Probably the most moving moment of the conference occurred during the presentation on monasticism by our two Vajrayana nuns. First an English nun in her fifties spoke of the growing sense of isolation and abandonment she has felt in her twenty years since taking bhikshuni [i.e., nuns] ordination. If there was disappointment, even bitterness, in her words, it was understandable, given what she described as the problems of monks and nuns living in the West. Most debilitating over the long run, it seemed, has been the complete lack of support from society as a whole, from the lay Sangha, and even from lay Buddhist teachers. Even worse, she continued, was that what used to be just a painful indifference toward monks and nuns by Western Buddhists has in recent years degenerated to a crippling disrespect for them. This would be understandable enough coming from worldly people outside the Sangha, she allowed, but now even the lay Sangha has gone from defense to offense. It has become common, apparently, to hear monks and nuns disparaged as misfits, or people unable to form intimate relationships, or those who shrink from the challenges of the ‘real’ world and seek to escape it via a regressive and anachronistic path. All of this would be less trying, she pointed out, if one lived in the fellowship of a monastic community, but such Sanghas are virtually non-existent in the West—and hardly more so, she implied, in Asian countries where Vajrayana Buddhism remains viable.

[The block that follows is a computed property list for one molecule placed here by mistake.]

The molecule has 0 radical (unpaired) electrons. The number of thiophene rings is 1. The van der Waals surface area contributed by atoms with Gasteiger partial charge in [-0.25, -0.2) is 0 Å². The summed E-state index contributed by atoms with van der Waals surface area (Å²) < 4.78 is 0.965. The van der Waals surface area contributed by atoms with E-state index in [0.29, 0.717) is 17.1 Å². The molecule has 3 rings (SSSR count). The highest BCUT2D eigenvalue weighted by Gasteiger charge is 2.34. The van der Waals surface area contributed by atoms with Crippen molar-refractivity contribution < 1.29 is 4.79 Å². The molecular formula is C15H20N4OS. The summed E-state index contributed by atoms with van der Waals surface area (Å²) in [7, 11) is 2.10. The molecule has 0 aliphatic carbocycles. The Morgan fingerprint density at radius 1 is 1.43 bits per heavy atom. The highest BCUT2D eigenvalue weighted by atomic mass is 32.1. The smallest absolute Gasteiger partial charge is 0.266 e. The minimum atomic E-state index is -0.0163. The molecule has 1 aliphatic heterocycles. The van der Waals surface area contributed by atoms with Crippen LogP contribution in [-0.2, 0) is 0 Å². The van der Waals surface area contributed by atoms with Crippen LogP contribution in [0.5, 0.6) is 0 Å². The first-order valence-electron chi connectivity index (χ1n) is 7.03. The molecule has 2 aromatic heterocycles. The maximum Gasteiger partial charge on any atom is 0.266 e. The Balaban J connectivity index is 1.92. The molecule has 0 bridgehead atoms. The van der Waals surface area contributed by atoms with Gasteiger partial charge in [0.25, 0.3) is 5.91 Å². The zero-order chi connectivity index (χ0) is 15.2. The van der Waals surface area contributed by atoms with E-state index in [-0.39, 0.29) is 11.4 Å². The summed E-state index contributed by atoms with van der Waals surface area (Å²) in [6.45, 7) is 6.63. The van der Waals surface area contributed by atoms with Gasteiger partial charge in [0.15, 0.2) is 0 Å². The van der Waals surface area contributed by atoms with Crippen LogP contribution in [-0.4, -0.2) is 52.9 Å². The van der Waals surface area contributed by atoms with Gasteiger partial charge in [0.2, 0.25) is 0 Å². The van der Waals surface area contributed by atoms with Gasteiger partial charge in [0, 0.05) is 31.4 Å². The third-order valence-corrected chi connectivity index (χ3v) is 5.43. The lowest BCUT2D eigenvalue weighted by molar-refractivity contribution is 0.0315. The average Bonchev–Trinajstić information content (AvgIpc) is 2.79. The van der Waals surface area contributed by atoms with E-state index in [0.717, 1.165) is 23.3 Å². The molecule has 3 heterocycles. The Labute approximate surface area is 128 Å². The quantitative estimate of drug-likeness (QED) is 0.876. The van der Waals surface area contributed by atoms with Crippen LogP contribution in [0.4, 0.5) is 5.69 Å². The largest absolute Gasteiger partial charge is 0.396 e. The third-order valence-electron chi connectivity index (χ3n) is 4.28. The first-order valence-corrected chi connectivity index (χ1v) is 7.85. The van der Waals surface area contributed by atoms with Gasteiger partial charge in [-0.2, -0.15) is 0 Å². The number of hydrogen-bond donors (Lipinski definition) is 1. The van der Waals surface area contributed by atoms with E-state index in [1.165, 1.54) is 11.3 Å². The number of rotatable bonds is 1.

Her indictment lasted about fifteen minutes. Throughout it she spoke patiently, deliberately, and with deep feeling that was barely controlled by a character forged through decades of selfdenial (including twelve years living alone in a cave). It was obviously a relief for her finally to spill her frustration to this great elder, her most widely respected brother-monk in the world. The Dalai Lama listened raptly, impassively, revealing none of the grief that was soon to emerge. Instead he just murmured sympathetically and turned to the next presenter.

The second Vajrayana bhikshuni was an American of some eighteen years practice, now teaching in Seattle. She picked up where her sister had left off, cataloguing more trials that Western nuns must endure, including a lack of monastic preparation and teacher training, and the humiliation of having seen the indiscriminate ordination of emotionally disturbed men who as monks then brought dishonor on the monastic order. She, too, spoke from the heart, with a mixture of aching vulnerability and tender forbearance that can only arise from deep faith. It was too much for the DalaiLama, who may still have been absorbing the pain of the first nun’s presentation. He took off his glasses. She paused. A brief, choked laugh issued from him, and he said, ‘It makes me …tears. …’ Then he placed his face down in his palm and wept.